What is a Privacy Audit
An Educational Service of the American Library Association
Office for Information Technology Policy
Prepared by Leslie Harris & Associates www.lharris.com in conjunction with OITP staff www.ala.org/oitp
Protecting the privacy of library users is both a professional value of librarianship and a requirement by law and policy. Protecting privacy in information systems is challenging, though, because of legitimate needs that can conflict with complete privacy protection. Some of the goals that may seem in conflict with privacy protection include:
+ Providing customized services to patrons. In order to provide tailored services, libraries need to keep information about patrons and be able to access it easily whenever they connect to the library systems.
+ Tracking statistics and management information to assess and improve library service. Libraries can make better decisions when they have detailed information about who is using their collections and services.
+ Monitoring system use to detect intrusions and abuse. The Information Superhighway has become a mean street, and responsible systems managers must keep a wary eye on system use for signs of unauthorized intrusion and abuse.
+ Identifying those who have used systems for illegal or harmful purposes. When our systems are used inappropriately, there is great pressure to identify those responsible, from management and from law enforcement.
+ Running systems in an efficient and cost-effective manner. Many systems we install come set up to collect a lot of personal information from users. Turning off such practices or adding specialized routines to protect privacy can be costly.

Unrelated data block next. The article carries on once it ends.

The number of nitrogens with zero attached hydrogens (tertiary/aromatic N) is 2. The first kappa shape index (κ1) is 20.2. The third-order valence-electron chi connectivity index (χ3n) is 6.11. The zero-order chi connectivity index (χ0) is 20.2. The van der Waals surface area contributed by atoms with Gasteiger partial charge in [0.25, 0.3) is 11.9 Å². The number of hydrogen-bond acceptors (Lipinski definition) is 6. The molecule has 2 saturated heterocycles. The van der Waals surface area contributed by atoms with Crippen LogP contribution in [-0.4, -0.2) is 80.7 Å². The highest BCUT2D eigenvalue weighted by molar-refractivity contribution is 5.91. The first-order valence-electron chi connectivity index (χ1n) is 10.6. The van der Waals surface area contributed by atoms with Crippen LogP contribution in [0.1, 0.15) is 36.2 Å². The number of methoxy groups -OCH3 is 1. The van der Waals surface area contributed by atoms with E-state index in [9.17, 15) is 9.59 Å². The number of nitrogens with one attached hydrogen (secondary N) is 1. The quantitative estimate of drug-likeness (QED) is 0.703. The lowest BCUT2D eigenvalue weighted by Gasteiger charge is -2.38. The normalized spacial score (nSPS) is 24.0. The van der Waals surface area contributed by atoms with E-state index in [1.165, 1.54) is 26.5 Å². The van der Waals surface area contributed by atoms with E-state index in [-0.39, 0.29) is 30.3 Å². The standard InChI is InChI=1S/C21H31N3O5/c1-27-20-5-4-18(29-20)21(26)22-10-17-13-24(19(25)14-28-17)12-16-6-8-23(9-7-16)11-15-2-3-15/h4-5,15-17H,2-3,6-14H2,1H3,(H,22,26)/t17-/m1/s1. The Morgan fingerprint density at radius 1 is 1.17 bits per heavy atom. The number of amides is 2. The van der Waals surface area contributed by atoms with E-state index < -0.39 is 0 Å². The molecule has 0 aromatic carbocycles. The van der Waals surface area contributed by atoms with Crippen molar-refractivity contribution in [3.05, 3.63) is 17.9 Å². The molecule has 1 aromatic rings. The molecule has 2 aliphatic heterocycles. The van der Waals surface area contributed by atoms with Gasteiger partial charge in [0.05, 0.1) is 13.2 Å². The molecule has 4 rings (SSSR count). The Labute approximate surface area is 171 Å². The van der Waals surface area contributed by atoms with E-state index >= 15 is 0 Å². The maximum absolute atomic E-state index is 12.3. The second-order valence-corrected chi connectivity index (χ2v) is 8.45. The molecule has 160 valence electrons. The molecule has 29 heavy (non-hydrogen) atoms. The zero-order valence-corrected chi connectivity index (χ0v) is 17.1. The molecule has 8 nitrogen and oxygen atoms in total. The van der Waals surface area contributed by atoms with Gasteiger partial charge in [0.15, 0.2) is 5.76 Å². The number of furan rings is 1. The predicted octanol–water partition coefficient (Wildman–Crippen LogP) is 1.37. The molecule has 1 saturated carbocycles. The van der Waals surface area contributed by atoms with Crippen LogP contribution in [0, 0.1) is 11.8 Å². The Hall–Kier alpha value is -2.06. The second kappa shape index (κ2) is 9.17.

Thoughtful privacy practices can meet these goals without compromising a library's ethical and legal obligation to protect the privacy of library users, by adhering to the following basic principles:
+ Avoid creating unnecessary records. Only record a user's personally identifiable information when necessary for the efficient, effective operation of the library.
+ Avoid retaining records that are not needed for efficient operation of the library. Check with your local governing body to learn if there are laws or policies addressing record retention and in conformity with these laws or policies, develop policies on the length of time necessary to retain a record. Assure that all kinds and types of records are covered by the policy, including data-related logs, digital records, and system backups.
+ Restrict access to personally identifiable information closely and reveal it only with appropriate authority.
+ Tell your users what information you are keeping and why, and how to ask you for more clarification.
+ Be aware of library practices and procedures that place information on public view, e.g., the use of postcards for overdue notices or requested materials, staff terminals placed so that the screens can be read by the public, sign-in sheets to use computers or other devices, and the provision of titles of reserve requests or interlibrary loans provided over the telephone to users' family members or answering machines.
Coyle, Karen. 2002. "Privacy and Library Systems Before & After 9/11."
Matis, Michael. 2002. "The Code of Librarianship: Ethics and Information Architecture."
Texas Department of Information Resources. 2000. "Privacy Issues Involved in Electronic Government."
American Library Association, Office for Intellectual Freedom, Privacy Questions and Answers
Copyright 2002, American Library Association, Office for
Information Technology Policy
This Online Privacy Tutorial is a service of the American Library Association. The content of this tutorial is primarily the work of Leslie Harris & Associates in Washington, DC. The views expressed in these messages are not necessarily the views of ALA or Leslie Harris & Associates. This tutorial is for information only and will not necessarily provide answers to concerns that arise in any particular situation. This service is not legal advice and does not include many of the technical details arising under certain laws. If you are seeking legal advice to address specific privacy issues, you should consult an attorney licensed to practice in your state.